There are many ways to support initiatives that connect to social justice in our everyday lives, and many notable examples of causes related to social justice.

Causes related to social justice

  • Racial equality
  • LGBTQ+ rights
  • Child welfare
  • Affordable health care
  • Immigration/refugee advocacy
  • Climate change
  • Sustainable development
  • Anti-poverty / hunger relief / clean water
  • Human rights
  • Population health
  • Underdeveloped communities/countries

Ways to support social justice

  • Examining our own beliefs and habits, and being open to personal growth
  • Educating ourselves about social justice issues we’re most passionate about
  • Connecting with local organizations and advocacy groups (such as USD’s ExSJ program)
  • Taking positive action (ex. writing letters to elected leaders)
  • Participating in social activism, such as by attending demonstrations 
  • Volunteering (see VolunteerMatch)
  • Donating assets, time or in-kind services (see Charity Navigator)
  • Getting involved in politics to advocate for important causes
  • Investing responsibly

Helpful Degrees for 17 Notable Social Justice Careers

Many people today are seeking ways to support the principles of and causes related to social justice in their professional lives. Here is a quick look at a range of careers and fields that connect to social justice, plus the types of degrees that can help provide the needed educational and credentialing background.

Homelessness/Housing Insecurity – In America alone, hundreds of thousands of individuals report struggling with homelessness and housing insecurity. Working in advocacy, resource management, temporary housing or transitional services can make a difference.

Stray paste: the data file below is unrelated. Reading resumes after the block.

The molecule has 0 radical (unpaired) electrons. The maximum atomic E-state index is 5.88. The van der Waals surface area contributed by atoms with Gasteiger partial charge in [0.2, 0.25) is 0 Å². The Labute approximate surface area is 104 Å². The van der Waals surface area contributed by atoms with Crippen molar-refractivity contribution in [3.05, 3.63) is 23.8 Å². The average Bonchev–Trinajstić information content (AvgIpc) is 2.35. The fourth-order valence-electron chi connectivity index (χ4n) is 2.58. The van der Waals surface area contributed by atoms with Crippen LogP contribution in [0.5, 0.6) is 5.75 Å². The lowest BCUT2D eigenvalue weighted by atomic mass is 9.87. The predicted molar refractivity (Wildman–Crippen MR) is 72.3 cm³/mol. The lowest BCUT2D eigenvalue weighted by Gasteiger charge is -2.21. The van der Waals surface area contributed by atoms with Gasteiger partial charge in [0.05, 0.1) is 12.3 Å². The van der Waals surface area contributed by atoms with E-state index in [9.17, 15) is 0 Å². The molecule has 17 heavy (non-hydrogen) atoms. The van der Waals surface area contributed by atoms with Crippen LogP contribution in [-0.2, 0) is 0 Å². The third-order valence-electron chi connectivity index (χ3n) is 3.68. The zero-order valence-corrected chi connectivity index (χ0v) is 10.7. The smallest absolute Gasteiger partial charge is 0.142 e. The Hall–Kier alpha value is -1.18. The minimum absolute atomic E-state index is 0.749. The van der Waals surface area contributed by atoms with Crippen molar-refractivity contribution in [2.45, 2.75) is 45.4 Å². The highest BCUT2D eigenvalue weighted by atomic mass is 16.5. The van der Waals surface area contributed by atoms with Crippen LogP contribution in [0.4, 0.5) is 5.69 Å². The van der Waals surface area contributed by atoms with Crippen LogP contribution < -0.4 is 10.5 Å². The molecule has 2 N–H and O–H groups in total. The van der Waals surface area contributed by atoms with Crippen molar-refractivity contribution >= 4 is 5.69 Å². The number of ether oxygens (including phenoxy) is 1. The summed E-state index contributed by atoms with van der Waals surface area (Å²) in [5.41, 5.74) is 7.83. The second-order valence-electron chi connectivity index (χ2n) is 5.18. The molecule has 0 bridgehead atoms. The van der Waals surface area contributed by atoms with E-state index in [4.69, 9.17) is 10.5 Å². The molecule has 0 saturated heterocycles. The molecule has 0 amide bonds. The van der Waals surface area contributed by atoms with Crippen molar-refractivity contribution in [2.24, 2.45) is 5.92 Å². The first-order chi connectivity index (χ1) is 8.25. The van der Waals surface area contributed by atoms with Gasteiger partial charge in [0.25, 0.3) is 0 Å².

Helpful degrees: social work, human services (undergrad and graduate).

Poverty/Income Inequality – The pandemic did not help matters for those living below the poverty line and the striking wealth gap between the super-wealthy and the middle and lower classes is only said to be growing.
Helpful degrees: counseling – since behavioral, emotional, mental and social challenges often connect to socioeconomic status – and urban planning (undergrad and graduate).

Discrimination and Racism – Much as we might wish otherwise, discrimination and racism still have a profoundly destabilizing effect in our world. Therefore, strong advocacy for civil rights and human rights is always needed.
Helpful degrees: criminal justice, public administration (undergrad and graduate).

LGBTQ+ Rights – The fact that LGBTQ+ people often experience significantly higher levels of harassment, bullying and violence means that impassioned advocacy is always needed.
Helpful degrees: counseling (undergrad and graduate), psychology (graduate).

Domestic Violence – One out of every four women (and one out of every seven men) reportedly experience severe physical violence from an intimate partner at some point.
Helpful degrees: mental health counseling, family/marriage counseling, gender studies (undergrad and graduate).

Social Services – Social service workers can make a difference both in office/administrative and field-related roles, often motivated by a passion for helping others directly.
Helpful degrees: social service degree options range from associate and bachelor’s to master’s and doctoral.

Education/Teaching – It’s not surprising to learn that those who have more education tend to live longer, more successful lives. Therefore, working to ensure equal access to quality education is a vitally important way to promote social justice.